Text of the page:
Alopecia Areata

Medically Reviewed by Dr. K on 18 March 2021

What Is Alopecia?

Alopecia areata is an inflammatory condition in which the hair falls out in clumps the size and form of a coin. The degree of hair loss ranges from person to person. Some people just lose it in a few areas. Others suffer significant losses. Hair grows back in some situations but then falls out again. In some, hair regrows permanently.

There are several forms of this disease. Alopecia areata is the most prevalent form, although there are other, less common types:

  • Alopecia areata total – hair loss all over the head.
  • Alopecia areata Universalis  – hair loss all over the entire body.
  • Diffuse alopecia areata  – sudden thinning of hair, rather than complete hair loss in patches
  • Ophiasis alopecia areata  – a band-like pattern of hair loss on sides and back of the head



Hair loss is the most frequent and sometimes the only sign of alopecia. You may have noted the following:

  • Bald spots on the scalp or anywhere on your body
  • Patches can become larger and combine to create a bald spot.
  • Hair regrows in one place then falls out in another. You lose a lot of hair in a brief period of time.
  • In the winter, there is more hair loss.
  • Toenails and fingernails become red, brittle, and pitted.

There is no swelling or redness on the bald patches of skin. However, just before the hair falls out, you may notice a tingling, scratching, or burning feeling on your scalp.

Causes and Risk Factors

The immune system destroys the organs when you have an autoimmune disorder. The hair follicles are the ones that are attacked in alopecia areata.

Doctors are uncertain as to why this occurs. However, they believe that those who get it have a gene that makes it more likely. The hair loss is then triggered by something.

If you have any of the following, you’re more likely to develop alopecia areata:

  • Family history of the condition
  • Asthma
  • Down syndrome
  • Pernicious anemia
  • Seasonal allergies
  • Thyroid disease
  • Vitiligo



If you believe you have alopecia areata, you should seek treatment by a dermatologist. They will:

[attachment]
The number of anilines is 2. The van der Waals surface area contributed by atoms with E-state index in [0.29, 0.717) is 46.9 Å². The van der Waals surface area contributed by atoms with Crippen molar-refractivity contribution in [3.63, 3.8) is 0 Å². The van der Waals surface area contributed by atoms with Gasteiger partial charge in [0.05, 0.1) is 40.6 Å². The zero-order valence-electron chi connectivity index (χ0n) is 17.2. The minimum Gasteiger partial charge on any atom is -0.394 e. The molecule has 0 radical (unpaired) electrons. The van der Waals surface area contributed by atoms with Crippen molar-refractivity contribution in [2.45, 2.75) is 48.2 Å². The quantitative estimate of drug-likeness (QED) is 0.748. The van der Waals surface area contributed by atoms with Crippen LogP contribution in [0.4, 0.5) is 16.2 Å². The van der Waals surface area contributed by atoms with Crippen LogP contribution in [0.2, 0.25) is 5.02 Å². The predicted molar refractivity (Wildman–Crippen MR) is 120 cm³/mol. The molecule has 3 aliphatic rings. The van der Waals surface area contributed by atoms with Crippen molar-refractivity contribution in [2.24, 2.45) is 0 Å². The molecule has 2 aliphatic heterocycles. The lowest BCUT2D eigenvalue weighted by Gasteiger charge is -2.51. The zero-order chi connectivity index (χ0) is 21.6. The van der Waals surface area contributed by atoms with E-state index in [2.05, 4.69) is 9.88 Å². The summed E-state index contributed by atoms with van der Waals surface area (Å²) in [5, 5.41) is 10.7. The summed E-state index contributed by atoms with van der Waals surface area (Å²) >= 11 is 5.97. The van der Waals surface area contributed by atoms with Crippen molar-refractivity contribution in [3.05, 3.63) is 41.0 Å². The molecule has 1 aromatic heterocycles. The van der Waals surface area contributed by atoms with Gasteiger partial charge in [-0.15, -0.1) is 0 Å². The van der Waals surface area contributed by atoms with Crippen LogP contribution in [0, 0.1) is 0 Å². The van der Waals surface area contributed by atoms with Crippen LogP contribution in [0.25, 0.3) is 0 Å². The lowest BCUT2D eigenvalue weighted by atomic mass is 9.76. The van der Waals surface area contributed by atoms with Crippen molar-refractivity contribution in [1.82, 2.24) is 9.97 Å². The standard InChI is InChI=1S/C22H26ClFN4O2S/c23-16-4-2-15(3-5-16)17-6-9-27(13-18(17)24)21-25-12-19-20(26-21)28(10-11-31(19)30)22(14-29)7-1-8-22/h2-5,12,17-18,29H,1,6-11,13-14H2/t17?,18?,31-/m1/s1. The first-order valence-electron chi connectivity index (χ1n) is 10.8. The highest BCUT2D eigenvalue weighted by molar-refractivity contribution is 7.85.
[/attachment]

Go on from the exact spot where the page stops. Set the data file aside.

• Discuss the symptoms with you.
  • Examine the places where you’ve lost hair in detail.
  • Pull the hairs at the bald patch’s edges softly to see whether they fall out naturally.
  • Look for abnormally formed hairs and follicles in human hairs and follicles.
  • Take a look at your nails.

A biopsy can sometimes be needed. This is a procedure in which a tiny patch of skin from the scalp is cut and examined under a microscope.

Hair loss may be induced by a number of causes. As a consequence, your doctor might inspect your skin for fungus or recommend blood tests to check for thyroid, hormone, or immune system issues.


Alopecia areata is incurable. However, it is treatable, and hair will regrow. There are a few items you can try if you have it:

Corticosteroids. They are anti-inflammatory medicines used to combat autoimmune disorders. They may be injected into the scalp or other sections of the body. They may also be taken as a tablet or applied as an ointment, cream, or foam to the face. The drawback is that it can take quite some time to work.

Topical immunotherapy. When there is a lot of hair loss if it occurs more than once, something is used. To induce an allergic reaction, chemicals are applied to the scalp. If it succeeds, this reaction is what causes the hair to regrow. It often induces an itchy rash and must be performed many times in order to maintain new hair growth.

Minoxidil (Rogaine). This scalp medication is now being used to manage pattern baldness. Some users are unhappy with the results because it takes around 12 weeks to see growth. Learn more regarding the forms of alopecia that react best to minoxidil.

Medications that are sometimes prescribed for other inflammatory diseases can also be used to manage alopecia areata. These treatments have different degrees of effectiveness in terms of hair regrowth.

Home Care

If you have alopecia areata, you should pursue a range of treatments in addition to medications.

Wear wigs, hats, or scarves. They will conceal your hair loss and protect your head from the sun.

Reduce your stress levels. Alopecia areata tends to be caused by personal problems, but this has not been scientifically established.



Alopecia areata isn’t necessarily a dangerous medical disorder, although it can leave you feeling anxious and depressed. There are support groups available to assist you with dealing with the clinical consequences of the illness.

Even if you lose all of your hair, it will regrow. If it doesn’t, there are a variety of options for concealing hair loss and protecting your skin.

Always see a specialist if you experience unexpected hair loss. Aside from alopecia areata, there may be other factors.


Referenced on 2.3.2021:

  1. National Alopecia Areata Foundation.
  2. Harvard Health Publishing: “Alopecia Areata.”
  3. American Academy of Dermatology Association: “Hair Loss Types: Alopecia Areata.”
  4. UpToDate: “Patient education: Alopecia areata (Beyond the Basics).”
  5. Mayo Clinic: “Hair loss.”

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